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How to cope with a controlling MIL

(16 Posts)
teaping Sun 15-Jan-17 19:42:38

Please help!

We're getting married this year and our relationship is great....except for the effect his mother has!

She is incredibly controlling and expects to be fully consulted and involved in every decision we make. She is also extremely unreasonable about many things and majorly holds grudges - she sits at home stewing over everything and for months and even years goes on and on about tiny insignificant things which happened in the past. she rants on the phone to DP if there's something we've done that she doesn't like, and although he stands up to her sometimes, most of the time he will just say (though usually not actually do) whatever she wants to keep her happy. They speak several times a week for about half an hour, so inevitably end up discussing pretty much everything.

I need some tips for how to handle her!! I know many people have nightmare in laws - how do you cope!?

mrssapphirebright Sun 15-Jan-17 19:46:48

I feel your pain op. I coped for 2 years then decided I wanted no more to do with the bitch so went nc with her. Best decision ever. Now my life is stress free.

My dh knows what she is like and is now low contact with her.

If you have you dh on your side then it shouldn't be hard to keep her at arms length. If you and dh are not on the same page then you rally have a dp problem and not a mil problem.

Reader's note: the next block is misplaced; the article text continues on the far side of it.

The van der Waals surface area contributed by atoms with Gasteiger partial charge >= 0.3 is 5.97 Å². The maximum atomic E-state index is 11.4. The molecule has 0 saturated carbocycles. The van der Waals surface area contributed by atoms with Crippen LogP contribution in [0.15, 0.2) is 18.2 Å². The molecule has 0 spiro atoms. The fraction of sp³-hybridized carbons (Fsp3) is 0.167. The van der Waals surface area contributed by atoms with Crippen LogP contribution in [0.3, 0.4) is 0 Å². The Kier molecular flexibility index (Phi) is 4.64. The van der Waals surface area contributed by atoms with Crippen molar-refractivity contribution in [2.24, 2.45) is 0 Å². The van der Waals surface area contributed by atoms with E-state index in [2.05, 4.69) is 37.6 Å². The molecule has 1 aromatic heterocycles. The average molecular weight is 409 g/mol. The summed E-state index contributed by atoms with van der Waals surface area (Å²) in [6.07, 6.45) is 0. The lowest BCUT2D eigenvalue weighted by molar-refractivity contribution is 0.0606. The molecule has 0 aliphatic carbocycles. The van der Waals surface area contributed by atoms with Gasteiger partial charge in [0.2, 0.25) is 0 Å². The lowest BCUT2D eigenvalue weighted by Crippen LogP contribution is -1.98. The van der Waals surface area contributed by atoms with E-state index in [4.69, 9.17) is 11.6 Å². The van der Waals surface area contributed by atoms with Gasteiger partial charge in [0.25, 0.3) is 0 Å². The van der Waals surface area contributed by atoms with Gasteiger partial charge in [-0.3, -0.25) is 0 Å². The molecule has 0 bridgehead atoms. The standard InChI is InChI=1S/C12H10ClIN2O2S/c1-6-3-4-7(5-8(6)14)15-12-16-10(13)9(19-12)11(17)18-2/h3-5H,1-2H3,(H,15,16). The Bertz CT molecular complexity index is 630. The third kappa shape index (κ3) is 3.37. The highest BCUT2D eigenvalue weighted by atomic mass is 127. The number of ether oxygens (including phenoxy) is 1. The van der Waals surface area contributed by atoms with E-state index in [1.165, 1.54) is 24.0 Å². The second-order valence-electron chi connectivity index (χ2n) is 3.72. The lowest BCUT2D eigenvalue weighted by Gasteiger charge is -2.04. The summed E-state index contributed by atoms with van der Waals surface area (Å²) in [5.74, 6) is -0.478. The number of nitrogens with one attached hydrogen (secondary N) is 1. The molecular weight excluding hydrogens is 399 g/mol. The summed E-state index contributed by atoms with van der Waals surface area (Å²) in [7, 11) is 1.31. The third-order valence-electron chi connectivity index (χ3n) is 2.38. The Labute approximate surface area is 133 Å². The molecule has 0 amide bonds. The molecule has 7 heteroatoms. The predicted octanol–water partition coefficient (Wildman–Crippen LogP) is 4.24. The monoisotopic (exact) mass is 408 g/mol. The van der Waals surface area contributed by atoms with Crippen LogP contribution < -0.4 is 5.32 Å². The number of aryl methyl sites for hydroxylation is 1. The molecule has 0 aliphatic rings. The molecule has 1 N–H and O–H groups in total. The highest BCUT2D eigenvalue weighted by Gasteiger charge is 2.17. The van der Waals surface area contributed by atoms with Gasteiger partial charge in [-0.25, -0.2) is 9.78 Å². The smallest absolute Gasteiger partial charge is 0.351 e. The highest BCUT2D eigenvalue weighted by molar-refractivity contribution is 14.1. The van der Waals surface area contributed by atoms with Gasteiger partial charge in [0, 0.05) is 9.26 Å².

Good luck

Ilovecaindingle Sun 15-Jan-17 19:51:48

Maybe your dh needs educating about your relationship...
It should be private!!
Your entire life isn't her business - she wouldn't have anything to complain about if he didn't supply her with so much info!!

RunRabbitRunRabbit Sun 15-Jan-17 19:53:29

Is your DP happy with how things are with his mother?

schlong Sun 15-Jan-17 19:56:17

Revise your decision to marry him unless he vows to make her butt out. I speak from experience.

teaping Sun 15-Jan-17 20:00:28

He's not really happy as such, but more accepts it. He does push back on her a lot now and has improved hugely during the few years we've been together. he's adopted (which no one knows) and is an only child so has always been very close to his parents and particularly his mum. She controls the entire extended family through money and tries to do the same with us.